Alaska’s SB 6 legalized industrial hemp in the state, using the Farm Bill’s definition and also clarifying that adding industrial hemp to food doesn’t make an “adulterated” food product. However, it’s worth noting that other THCs like delta-8, delta-10 and THC-O are considered controlled substances in the state.
Arizona legalized industrial hemp based on the Farm Bill language with SB 1098, as well as limiting its sale to people aged 21 or over. However, delta-8 and other THCs (except for the explicit exemption for delta-9 in the hemp definition) are considered Schedule I controlled substances.
Arkansas made industrial hemp legal in 2017, but the most up-to-date bill in the state is HB 1640, which defines hemp as a cannabis plant containing less than 0.3% THCs by dry weight. This doesn’t specify delta-9, so this means that most delta-8 products would be illegal anyway, but they have been explicitly outlawed too.
Hemp delta-9 is legal in California, but AB 45 clarifies a lot of state law surrounding hemp products. Some important points established by the legislation include: making it so that adding industrial hemp to foods, beverages, dietary supplements and more doesn’t constitute “adulteration,” requiring a COA for any product sold, banning inhalable products until a tax structure can be implemented and applying the 0.3% THC by dry weight limit to any THC, effectively banning at least most delta-8 products on the market.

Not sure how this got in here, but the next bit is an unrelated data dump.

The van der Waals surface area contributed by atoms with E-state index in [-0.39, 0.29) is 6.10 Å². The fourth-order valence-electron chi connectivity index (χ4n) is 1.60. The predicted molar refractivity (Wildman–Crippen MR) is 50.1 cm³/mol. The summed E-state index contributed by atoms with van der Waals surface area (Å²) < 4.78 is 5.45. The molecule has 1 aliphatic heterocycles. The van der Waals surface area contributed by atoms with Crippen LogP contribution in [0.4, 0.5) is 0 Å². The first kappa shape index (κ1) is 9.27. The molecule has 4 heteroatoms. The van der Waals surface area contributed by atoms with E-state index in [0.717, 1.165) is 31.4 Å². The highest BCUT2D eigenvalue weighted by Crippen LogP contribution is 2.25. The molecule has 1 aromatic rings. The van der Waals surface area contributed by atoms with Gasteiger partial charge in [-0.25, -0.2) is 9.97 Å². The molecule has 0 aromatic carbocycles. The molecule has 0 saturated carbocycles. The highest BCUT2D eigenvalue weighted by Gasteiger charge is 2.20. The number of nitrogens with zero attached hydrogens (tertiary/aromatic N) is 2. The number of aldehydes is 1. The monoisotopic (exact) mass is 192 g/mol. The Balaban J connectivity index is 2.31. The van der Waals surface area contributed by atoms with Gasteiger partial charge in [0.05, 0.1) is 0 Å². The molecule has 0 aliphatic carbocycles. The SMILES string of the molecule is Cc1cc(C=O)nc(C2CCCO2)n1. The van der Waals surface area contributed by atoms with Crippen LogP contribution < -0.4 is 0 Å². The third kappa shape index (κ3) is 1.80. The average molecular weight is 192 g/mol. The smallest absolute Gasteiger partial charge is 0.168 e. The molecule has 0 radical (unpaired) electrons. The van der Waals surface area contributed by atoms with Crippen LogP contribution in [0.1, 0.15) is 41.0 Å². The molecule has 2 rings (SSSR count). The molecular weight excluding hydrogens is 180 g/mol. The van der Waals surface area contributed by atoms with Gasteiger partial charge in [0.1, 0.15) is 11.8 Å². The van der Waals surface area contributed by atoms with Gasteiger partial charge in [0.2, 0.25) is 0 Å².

Colorado legalized hemp alongside other states with the passage of SB 19-220 in 2019, and this technically included any cannabinoid in hemp provided the delta-9 was within the Farm Bill limit. However, in May 2021, the Department of Public Health and Environment and the Marijuana Enforcement Division clarified that “chemically modifying or converting any naturally-occurring cannabinoids from industrial hemp is non-compliant with the statutory definition of ‘industrial hemp product.’”
In other words, any hemp delta-8 product and the majority of hemp delta-9 ones will be technically illegal because of this.
SB 893 legalized industrial hemp in Connecticut, with the same key definitions and requirements as the Farm Bill. However, SB 1201 was signed into law in 2021, and this updates the definition of THC to include all THCs, including delta-7, delta-8 and delta-10 in addition to the usual delta-9. This means that while hemp delta-9 is still legal, other THC products are outlawed until they can be incorporated into the state’s recreational marijuana law.